ABC News' David Wright and Jennifer Parker report: Republican John McCain's campaign sparked a furious exchange of campaign attacks with the release of an ad linking Democratic presidential candidate Barack Obama to a former Fannie Mae chief who was forced out by an accounting scandal.
The 30-second ad released Thursday titled "Advice" quotes the Washington Post as saying Obama got advice on housing and mortgage policy from Franklin Raines, who happens to be African American.
The McCain campaign ad said Raines made millions and then left Fannie Mae while it was under investigation for accounting irregularities.
The government took control of Fannie Mae earlier this month in an attempt to stabilize the housing market.
"Bad advice. Bad instincts. Not ready to lead," the McCain ad said of Obama.
The Obama campaign disputes that Raines ever advised Obama or the campaign, circulating an email to reporters Friday from Raines to McCain economic adviser Carly Fiorina stating that he is not an adviser.
"Carly: Is this true?" Raines asks above a forwarded note informing him that Fiorina was on television saying he was an Obama housing adviser. "I am not an adviser to the Obama campaign. Frank."
Obama's campaign said Fiorina did not respond.
Asked by ABC News what evidence they have that Raines was an Obama adviser, an official with the McCain campaign cited a statement on Obama campaign letterhead denying any role in the campaign and a recent Washington Post story quoting him as an Obama adviser.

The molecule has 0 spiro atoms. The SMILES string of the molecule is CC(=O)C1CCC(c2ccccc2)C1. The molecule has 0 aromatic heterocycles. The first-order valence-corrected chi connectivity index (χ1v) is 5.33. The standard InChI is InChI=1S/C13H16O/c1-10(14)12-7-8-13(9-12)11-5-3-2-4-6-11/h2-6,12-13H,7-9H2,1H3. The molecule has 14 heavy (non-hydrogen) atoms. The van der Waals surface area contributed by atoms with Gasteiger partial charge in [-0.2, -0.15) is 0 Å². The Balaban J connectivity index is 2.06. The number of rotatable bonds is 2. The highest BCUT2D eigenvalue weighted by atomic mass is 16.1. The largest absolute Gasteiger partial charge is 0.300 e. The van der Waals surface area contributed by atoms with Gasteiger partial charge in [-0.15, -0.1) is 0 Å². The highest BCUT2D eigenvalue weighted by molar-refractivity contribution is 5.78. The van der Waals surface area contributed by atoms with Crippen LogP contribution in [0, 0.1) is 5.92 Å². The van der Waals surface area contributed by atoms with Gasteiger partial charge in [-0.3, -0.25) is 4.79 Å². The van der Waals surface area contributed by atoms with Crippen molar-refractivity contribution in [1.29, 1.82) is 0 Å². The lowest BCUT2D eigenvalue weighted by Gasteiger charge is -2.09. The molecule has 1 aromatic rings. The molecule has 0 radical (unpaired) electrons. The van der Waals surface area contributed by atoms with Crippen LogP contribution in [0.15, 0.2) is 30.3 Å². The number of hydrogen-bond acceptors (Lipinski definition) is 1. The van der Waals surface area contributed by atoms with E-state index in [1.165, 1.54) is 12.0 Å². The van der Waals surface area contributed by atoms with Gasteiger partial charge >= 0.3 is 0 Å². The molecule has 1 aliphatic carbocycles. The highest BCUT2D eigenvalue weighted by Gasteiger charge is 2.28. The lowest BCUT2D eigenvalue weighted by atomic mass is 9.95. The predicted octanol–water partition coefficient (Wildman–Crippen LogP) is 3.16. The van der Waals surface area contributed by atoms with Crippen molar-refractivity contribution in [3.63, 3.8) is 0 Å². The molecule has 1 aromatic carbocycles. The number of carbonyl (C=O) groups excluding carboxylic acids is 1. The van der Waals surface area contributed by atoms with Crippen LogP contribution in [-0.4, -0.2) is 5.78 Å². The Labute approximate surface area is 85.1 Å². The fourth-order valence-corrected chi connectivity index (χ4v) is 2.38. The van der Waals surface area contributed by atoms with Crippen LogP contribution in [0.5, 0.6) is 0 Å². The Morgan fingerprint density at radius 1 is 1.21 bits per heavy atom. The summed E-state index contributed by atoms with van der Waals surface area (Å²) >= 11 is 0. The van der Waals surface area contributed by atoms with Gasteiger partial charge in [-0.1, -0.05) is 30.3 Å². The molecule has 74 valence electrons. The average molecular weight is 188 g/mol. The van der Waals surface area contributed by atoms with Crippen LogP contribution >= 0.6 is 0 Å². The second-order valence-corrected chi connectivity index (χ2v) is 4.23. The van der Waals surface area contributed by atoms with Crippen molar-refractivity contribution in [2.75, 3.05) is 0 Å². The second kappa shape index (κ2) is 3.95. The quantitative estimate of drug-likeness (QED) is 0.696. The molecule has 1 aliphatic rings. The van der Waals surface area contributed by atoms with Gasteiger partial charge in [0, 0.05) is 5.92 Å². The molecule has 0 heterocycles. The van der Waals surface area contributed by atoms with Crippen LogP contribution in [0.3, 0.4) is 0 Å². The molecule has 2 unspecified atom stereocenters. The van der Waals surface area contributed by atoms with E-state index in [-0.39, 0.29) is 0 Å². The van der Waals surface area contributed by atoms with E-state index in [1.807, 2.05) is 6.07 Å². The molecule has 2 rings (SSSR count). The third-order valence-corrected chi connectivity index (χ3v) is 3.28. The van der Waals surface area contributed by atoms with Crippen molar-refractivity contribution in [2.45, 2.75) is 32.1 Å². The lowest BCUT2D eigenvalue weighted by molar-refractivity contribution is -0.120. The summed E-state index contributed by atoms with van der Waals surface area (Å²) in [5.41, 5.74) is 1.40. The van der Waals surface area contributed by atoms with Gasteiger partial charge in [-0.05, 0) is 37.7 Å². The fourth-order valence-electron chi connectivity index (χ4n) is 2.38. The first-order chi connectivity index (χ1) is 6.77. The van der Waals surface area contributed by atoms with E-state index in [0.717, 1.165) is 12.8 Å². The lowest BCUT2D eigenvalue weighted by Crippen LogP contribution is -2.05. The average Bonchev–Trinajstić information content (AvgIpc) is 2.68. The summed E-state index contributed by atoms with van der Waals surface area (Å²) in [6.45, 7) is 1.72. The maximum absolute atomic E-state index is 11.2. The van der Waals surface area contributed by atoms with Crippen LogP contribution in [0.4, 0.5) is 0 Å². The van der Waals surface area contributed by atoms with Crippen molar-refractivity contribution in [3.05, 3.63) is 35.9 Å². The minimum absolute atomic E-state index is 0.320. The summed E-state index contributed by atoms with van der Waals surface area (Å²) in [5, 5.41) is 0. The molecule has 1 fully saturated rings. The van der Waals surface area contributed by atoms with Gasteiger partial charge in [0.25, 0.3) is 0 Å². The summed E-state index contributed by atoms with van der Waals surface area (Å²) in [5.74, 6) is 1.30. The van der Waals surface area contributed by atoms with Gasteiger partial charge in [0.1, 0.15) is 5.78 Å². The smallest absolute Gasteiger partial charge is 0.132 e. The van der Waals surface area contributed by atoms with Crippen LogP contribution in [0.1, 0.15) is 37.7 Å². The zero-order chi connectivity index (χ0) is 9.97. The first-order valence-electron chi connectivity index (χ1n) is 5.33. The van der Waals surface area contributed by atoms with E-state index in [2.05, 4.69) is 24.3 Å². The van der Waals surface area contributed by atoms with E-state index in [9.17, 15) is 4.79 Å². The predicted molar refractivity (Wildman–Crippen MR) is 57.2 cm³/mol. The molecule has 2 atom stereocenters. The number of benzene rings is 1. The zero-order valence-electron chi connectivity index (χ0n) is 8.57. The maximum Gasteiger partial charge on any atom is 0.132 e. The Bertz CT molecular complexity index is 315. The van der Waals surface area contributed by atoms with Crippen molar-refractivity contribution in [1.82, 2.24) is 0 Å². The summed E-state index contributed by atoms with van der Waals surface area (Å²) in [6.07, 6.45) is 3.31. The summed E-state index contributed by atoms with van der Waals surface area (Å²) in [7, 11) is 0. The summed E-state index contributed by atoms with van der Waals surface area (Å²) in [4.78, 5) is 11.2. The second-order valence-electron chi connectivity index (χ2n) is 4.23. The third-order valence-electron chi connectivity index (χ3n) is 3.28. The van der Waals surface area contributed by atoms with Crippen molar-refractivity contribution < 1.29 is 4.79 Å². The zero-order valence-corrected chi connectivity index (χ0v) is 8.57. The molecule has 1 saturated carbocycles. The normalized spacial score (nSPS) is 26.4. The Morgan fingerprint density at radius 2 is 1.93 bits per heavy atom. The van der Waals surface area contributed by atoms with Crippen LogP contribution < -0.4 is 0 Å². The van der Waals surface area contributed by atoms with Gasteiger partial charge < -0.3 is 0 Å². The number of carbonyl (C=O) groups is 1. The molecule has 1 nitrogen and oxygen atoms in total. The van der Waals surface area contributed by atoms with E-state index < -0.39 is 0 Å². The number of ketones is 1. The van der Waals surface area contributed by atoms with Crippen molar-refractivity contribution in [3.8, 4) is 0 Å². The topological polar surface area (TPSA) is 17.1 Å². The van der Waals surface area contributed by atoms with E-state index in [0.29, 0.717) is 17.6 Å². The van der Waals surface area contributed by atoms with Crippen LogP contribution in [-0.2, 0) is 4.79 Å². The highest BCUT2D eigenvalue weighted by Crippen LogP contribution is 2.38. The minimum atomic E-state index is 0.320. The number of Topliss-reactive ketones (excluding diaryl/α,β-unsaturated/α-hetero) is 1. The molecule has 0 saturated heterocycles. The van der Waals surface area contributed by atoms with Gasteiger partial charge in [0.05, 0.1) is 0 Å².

"We believe what they say in the media," the McCain official said, smiling broadly.
Obama responded with an ad about McCain's "fundamentally wrong" advisers with images of former McCain adviser Phil Gramm who stepped down from the campaign after an interview in which he talking about a "mental recession" and a "nation of whiners."
The Obama campaign ad highlighted a McCain statement this week, as turmoil rocked Wall Street, that the "fundamentals of our economy are strong."
An Obama campaign official explained the ad, saying, "you can't let any attack go unanswered."
As the campaign breaks into it's final stretch, both campaigns are releasing ads detailing political skirmishes almost daily designed to get attention in the media.
While the news media cover the ads, it's not clear whether any of these ads will actually air on television because the campaigns refuse to release details of their ad buys.